...and yet, despite regular engagement of such deliciously visceral, higher-profile theatrical genre fare...for this ardent devotee of the crimson-drenched macabre, as probably was the case for most people of similar ilk, there was always that underlining desire to push that visceral threshold even further, and at the same time, a veiled and hesitant-to-admit apprehension to do so. Now, admittedly around this time, this viewer had indeed been 'hovering' over an at-the-time-only-available-underground title...intriguingly, albeit graphically entitled, "Cannibal Holocaust"; it compellingly and daringly claimed that this one was the 'one that goes all the way!!' Oh, really?? Considering the exploitative breakdown of the title...we're talking 'cannibals', and a 'holocaust', well as the suggestive banner, describing how far the film supposedly goes...well, that's an impressive boast...oh hell, I'm game!!...

August 2, 2014

Movie Review: Resurrected (1989, Twilight Time)

Directed by Paul Greengrass

Movie Review by Greg Goodsell

The time in which we welcome home soldiers from victorious battles, they say, is extremely brief. Case in point: Private Kevin Deakin (David Thewlis), presumed dead in the 1982 Falklands was after the Battle of Mount Tumbledown is given a regal and dignified military funeral in his English village. His friends and family, while devastated, accept the fact that Deakin died a hero in the service of his country. The problem: A disheveled Private Deakin, shell-shocked and filthy stumbles on a Falklands sheep ranch seven weeks after the war has been declared over. Claiming to have survived by eating worms while thinking that the war was still ongoing, Deakin is sent home to Britain – to a very unenthusiastic public. Having already accepted him dead and war hero, his parents (Rita Tushingham and Tom Bell) must now accept the fact that their son is alive – and as the British gutter press makes him out to be, possibly a deserter.

Deakin's life is effectively over before it's begun. Haunted by flashbacks and shunned by his girlfriend and townspeople, Deakin returns to his military regiment. Treated coldly by everyone, who brand him as a coward, fellow soldier Slaven (Christopher Fulford) leads a brutal “kangaroo court” against Deakin – and justice is meted out in an especially brutal fashion.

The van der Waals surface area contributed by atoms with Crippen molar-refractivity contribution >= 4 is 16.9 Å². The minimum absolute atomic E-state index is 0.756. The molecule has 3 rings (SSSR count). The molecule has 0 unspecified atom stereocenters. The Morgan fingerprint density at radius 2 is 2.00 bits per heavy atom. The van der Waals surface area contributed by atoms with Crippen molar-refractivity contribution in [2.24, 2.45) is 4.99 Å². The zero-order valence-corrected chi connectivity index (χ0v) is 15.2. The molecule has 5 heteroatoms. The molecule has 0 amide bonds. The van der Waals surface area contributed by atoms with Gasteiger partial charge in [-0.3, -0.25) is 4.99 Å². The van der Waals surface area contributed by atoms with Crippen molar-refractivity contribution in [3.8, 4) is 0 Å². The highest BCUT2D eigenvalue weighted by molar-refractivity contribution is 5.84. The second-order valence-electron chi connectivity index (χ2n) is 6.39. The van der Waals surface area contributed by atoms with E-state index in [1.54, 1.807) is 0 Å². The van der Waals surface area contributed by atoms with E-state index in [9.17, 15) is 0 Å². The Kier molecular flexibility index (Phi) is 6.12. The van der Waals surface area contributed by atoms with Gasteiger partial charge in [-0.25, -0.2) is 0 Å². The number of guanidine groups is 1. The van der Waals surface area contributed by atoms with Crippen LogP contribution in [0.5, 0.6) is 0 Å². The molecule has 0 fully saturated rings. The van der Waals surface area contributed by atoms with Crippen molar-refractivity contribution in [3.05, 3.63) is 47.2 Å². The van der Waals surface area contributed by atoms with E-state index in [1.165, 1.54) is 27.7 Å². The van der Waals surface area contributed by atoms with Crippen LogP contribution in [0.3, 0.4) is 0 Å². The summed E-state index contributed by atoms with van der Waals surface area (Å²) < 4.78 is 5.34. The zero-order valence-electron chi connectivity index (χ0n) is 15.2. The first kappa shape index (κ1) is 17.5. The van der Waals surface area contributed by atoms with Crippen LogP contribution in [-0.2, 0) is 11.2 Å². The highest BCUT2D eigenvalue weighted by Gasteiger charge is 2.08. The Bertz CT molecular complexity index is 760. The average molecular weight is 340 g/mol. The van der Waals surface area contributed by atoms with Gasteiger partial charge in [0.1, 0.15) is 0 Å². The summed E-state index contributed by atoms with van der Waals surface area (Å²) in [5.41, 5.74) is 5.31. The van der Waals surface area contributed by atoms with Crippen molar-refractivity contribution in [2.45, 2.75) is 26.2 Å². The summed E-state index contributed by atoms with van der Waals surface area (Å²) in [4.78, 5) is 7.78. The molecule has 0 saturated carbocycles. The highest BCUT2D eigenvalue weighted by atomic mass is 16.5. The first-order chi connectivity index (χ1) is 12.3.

Movie Review: The Jungle (2013)

Directed by Andrew Traucki

Movie Review by Greg Goodsell

Ugly, boring sleeve art designed to look good on a Redbox menu. STRIKE ONE. Turns out that the film at hand was "the last anyone saw of these people,” i.e., yet another found footage fright film. STRIKE TWO. Wait a minute, it's set in Indonesia, and hasn't this reviewer thoroughly enjoyed all the horror and fantasy films emanating from this part of Southeast Asia? Give it a go, then?

Australian conservationist Larry (Rupert Reid) is headed out to the wilds of Indonesia in order to track and preserve the endangered Java leopards. Taking his unseen photographer Ben along, the two Aussies are later accompanied by two natives, the superstitious Adi (Igusti Budianthika) and the stern and taciturn Budi (Agoes Widjaya Soedjarwo).

Deep into the rainforest, the four intrepid adventurers begin to find the partially devoured remains of the leopards … could it be the fearsome forest demon the villagers fear? There's lot and lots and LOTS of shaky, hand-held footage of walking through the jungle. “Wait! What's that peering at us from the darkness?”

The viewer waits for something original to happen – but is treated to a scene-by-scene recap of the original Blair Witch Project (1999). Bummer! At least the Paranormal Activity series include at least a couple original scenes in each installment … In fact, this stinkers so slavishly copies Blair Witch – it concludes with the discovery of a mysterious structure found in the middle of nowhere before everyone gets killed, it's a wonder that the Blair Witch filmmakers didn't sue these people for outright plagiarism! Adding insult to injury is the fact that a horned beastie, appearing on the disc's back cover illustration appears NOWHERE in the finished film, and we realize we've blown 84 minutes of our lives with nothing to show for it! STEE-RIKE THREE!